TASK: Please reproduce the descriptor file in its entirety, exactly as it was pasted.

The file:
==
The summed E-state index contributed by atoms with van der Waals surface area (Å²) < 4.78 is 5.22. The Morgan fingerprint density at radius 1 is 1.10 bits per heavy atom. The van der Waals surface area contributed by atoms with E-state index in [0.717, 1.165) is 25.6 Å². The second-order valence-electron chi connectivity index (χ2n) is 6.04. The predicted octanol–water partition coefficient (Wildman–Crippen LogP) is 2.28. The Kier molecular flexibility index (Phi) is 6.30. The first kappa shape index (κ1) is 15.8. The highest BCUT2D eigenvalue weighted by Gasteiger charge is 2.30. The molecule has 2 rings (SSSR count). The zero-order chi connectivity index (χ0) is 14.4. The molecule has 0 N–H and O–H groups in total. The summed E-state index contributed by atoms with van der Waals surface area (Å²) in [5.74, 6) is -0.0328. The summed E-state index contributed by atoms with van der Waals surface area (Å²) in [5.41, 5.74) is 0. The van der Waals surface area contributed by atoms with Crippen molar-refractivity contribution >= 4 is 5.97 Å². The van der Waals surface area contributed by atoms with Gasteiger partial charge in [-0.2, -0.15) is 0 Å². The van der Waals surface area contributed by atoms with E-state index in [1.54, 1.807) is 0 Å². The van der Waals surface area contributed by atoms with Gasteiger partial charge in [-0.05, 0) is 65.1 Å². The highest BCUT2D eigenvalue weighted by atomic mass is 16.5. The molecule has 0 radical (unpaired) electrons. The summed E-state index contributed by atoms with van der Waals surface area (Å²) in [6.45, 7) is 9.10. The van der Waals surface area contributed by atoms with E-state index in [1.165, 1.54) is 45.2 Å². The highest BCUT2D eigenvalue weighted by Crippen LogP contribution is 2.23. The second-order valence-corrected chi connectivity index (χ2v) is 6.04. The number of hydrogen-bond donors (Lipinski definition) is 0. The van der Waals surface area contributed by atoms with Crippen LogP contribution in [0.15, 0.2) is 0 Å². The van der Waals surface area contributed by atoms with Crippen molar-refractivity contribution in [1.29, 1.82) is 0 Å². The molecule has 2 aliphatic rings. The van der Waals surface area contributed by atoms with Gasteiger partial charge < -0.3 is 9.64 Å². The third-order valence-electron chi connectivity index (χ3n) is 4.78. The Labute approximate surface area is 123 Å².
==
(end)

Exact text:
The summed E-state index contributed by atoms with van der Waals surface area (Å²) < 4.78 is 5.22. The Morgan fingerprint density at radius 1 is 1.10 bits per heavy atom. The van der Waals surface area contributed by atoms with E-state index in [0.717, 1.165) is 25.6 Å². The second-order valence-electron chi connectivity index (χ2n) is 6.04. The predicted octanol–water partition coefficient (Wildman–Crippen LogP) is 2.28. The Kier molecular flexibility index (Phi) is 6.30. The first kappa shape index (κ1) is 15.8. The highest BCUT2D eigenvalue weighted by Gasteiger charge is 2.30. The molecule has 2 rings (SSSR count). The zero-order chi connectivity index (χ0) is 14.4. The molecule has 0 N–H and O–H groups in total. The summed E-state index contributed by atoms with van der Waals surface area (Å²) in [5.74, 6) is -0.0328. The summed E-state index contributed by atoms with van der Waals surface area (Å²) in [5.41, 5.74) is 0. The van der Waals surface area contributed by atoms with Crippen molar-refractivity contribution >= 4 is 5.97 Å². The van der Waals surface area contributed by atoms with Gasteiger partial charge in [-0.2, -0.15) is 0 Å². The van der Waals surface area contributed by atoms with E-state index in [1.54, 1.807) is 0 Å². The van der Waals surface area contributed by atoms with Gasteiger partial charge in [-0.05, 0) is 65.1 Å². The highest BCUT2D eigenvalue weighted by atomic mass is 16.5. The molecule has 0 radical (unpaired) electrons. The summed E-state index contributed by atoms with van der Waals surface area (Å²) in [6.45, 7) is 9.10. The van der Waals surface area contributed by atoms with E-state index in [1.165, 1.54) is 45.2 Å². The highest BCUT2D eigenvalue weighted by Crippen LogP contribution is 2.23. The second-order valence-corrected chi connectivity index (χ2v) is 6.04. The number of hydrogen-bond donors (Lipinski definition) is 0. The van der Waals surface area contributed by atoms with Crippen LogP contribution in [0.15, 0.2) is 0 Å². The van der Waals surface area contributed by atoms with Crippen molar-refractivity contribution in [1.29, 1.82) is 0 Å². The molecule has 2 aliphatic rings. The van der Waals surface area contributed by atoms with Gasteiger partial charge < -0.3 is 9.64 Å². The third-order valence-electron chi connectivity index (χ3n) is 4.78. The Labute approximate surface area is 123 Å².